Tuesday, 18 February 2014

The Girl Who Circumnavigated Fairyland... by Catherynne M. Valente



The full title of this book is The Girl Who Circumnavigated Fairyland in a Ship of Her Own Making, and I have been meaning to read it since I first read about its publication. Now, thanks to Lovereading, I have finally got round to it. And I was enchanted. I knew within ten pages that I was entirely happy and going to love it.

You are swept away from the start very much as young the young heroine is. Young September, a 12-year-old living in Omaha, is fed up at home - her mother is never there (she's busy making airplanes for the war effort), her father has gone to be a soldier, and she's lonely. But the Green Wind takes pity on her and arrives on the Leopard of Little Breezes to take her to Fairyland, where she finds everything is not just lovely, because the wicked Marquess has imposed stringent laws which mean that no one is allowed to fly and witches can't work their witchcraft properly -- in short, what is needed is a girl who is willing to go on a Quest to put things right. And despite discomfort and difficulties and even enormous setbacks, September is prepared to take on the task. After all, she reasons, why else was she brought there?

I love the way in which the storyteller addresses the reader directly and says things like "you must remember from your own adventuring days how harsh a task lies before her"... I love the way everything isn't explained all at once, even though we have an all-knowing narrator. I love the names of the characters: September who was born in May, the Wyverary A-Through-L whose father, he thinks, must be a Library, the frightening Glashtyn...

I found myself thinking a lot about the literary influences behind this delightful book -- I detected, I think, a soupcon of The Wizard of Oz (not, I admit, my favourite book), a little smattering of Lud in the Mist (practically required reading for Fairyland aspirants), a suggestion of Thurber (a glorious teller of fairytales) and more than a hint of The Phantom Tollbooth, a book which should be an admission ticket to Faerie in its own right.

This is only the first of September's adventures in Fairyland and I'll be reading the next one very soon.

12 comments:

  1. I've had this on the shelf for a while - I couldn't resist the title. Glad the contents live up to it.

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    1. I'm dying to get to the next, Annabel - the only delay is having other things I ought to read first.

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  2. You're so right about this book's influences -- I loved seeing the ways it was shaped by all its predecessors (which of course are books I also adore). I'm so pleased you shouted out Lud in the Mist! I love that book and it doesn't get enough recognition these days.

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    1. Glad to find another lover of Lud-in-the-Mist - I must re-read it one of these days.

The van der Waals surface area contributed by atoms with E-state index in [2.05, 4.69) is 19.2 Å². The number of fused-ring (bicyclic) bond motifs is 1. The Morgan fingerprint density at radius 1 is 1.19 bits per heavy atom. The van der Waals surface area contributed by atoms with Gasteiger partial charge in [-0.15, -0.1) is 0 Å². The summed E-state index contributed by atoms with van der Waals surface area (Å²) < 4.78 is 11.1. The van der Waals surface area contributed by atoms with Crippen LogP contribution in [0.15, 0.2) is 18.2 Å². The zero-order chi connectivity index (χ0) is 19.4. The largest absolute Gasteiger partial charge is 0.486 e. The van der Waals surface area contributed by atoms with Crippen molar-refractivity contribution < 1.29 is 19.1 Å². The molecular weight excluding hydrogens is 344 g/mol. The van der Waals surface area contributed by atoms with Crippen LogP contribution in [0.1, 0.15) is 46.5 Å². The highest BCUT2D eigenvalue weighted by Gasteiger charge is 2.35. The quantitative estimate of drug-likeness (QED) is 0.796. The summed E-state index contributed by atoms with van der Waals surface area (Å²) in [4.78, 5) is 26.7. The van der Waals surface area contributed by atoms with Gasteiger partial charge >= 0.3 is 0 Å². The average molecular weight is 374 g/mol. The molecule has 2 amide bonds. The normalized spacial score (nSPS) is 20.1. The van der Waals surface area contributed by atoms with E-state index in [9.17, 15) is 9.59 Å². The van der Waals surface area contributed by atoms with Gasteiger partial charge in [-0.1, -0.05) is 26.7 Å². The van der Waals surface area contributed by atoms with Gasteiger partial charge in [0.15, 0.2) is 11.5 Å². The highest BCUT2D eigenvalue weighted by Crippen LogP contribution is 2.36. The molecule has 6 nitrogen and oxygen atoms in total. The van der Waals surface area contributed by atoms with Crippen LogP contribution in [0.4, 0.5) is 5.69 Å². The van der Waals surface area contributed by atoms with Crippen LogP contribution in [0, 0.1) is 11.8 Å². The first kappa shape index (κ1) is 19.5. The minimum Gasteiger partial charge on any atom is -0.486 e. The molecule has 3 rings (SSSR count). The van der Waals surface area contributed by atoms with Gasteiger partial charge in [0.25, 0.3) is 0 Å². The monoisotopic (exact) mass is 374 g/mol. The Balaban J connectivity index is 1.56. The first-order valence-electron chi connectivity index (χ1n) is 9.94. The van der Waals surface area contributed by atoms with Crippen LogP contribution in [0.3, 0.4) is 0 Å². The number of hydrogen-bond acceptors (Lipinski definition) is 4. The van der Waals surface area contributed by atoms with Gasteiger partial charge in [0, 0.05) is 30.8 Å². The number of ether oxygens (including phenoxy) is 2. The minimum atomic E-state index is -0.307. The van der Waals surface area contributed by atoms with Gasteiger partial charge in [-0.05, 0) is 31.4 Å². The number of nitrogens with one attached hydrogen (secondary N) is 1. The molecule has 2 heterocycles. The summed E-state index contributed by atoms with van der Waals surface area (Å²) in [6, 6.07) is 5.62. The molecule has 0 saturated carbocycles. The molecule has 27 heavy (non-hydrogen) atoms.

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  3. My Fantasty reading days have been over for decades (Harry Potter does not count - those books are a class of their own), but your review made me want to check if I can find this at the kindle shop.

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    1. Do give it a try - perhaps you might even feel persuaded to give fantasy another go?

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  4. I need to do better with this series. I keep buying them, but I have only read the first one!

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    1. Well, that's the thing about having them on the shelf, isn't it? The desperate urge that made you buy it is ameliorated and you can afford to let them sit until the right moment... which may take 3 years, in my case :-)

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  5. Another book to add to the ever growing 'keep an eye out for' list.

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  6. You give a lovely review of this book! I have heard quite a lot about it, but not in such a way that I understand why it's such a good book. Now with your review, I do. And I really want to read it now, too, by the way :-) I like the Lud in the Mist connection - I haven't read the book, though I have seen it many times. At one point I was starting to read all the old Ballantine fantasy classics, because I had a good friend who was collecting them all to read (this was many years ago). I have read William Morris's Well at World's End, though so I'm not a total loss for reading the earliest fantasies! And only occasionally does anyone reference that one! lol so I threw it in for a freebie for me ;-) since you brought up early fantasy classics. Any book that does draw on them has to be an interesting read, at the very least.

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    1. I'm glad I've made you want to read it :-) The Ballantine series was brilliant, wasn't it, I read several strange books that I might never have got round to else. I've noticed, too, that the Morris books don't get referenced often - my theory is that they only have an indirect influence these days, along with other writers like Lord Dunsany. Their fantasies were hard work to read, because they are so mannered, so we read the next generation of early fantasy writers, like Mirrlees and C.S. Lewis, who tell stories in a more accessible manner. It's a theory with a lot of holes in it, of course - maybe Lang's Fairy Books are the exception, but no-one seems to read his own stories (Prince Prigio etc) which are fun.

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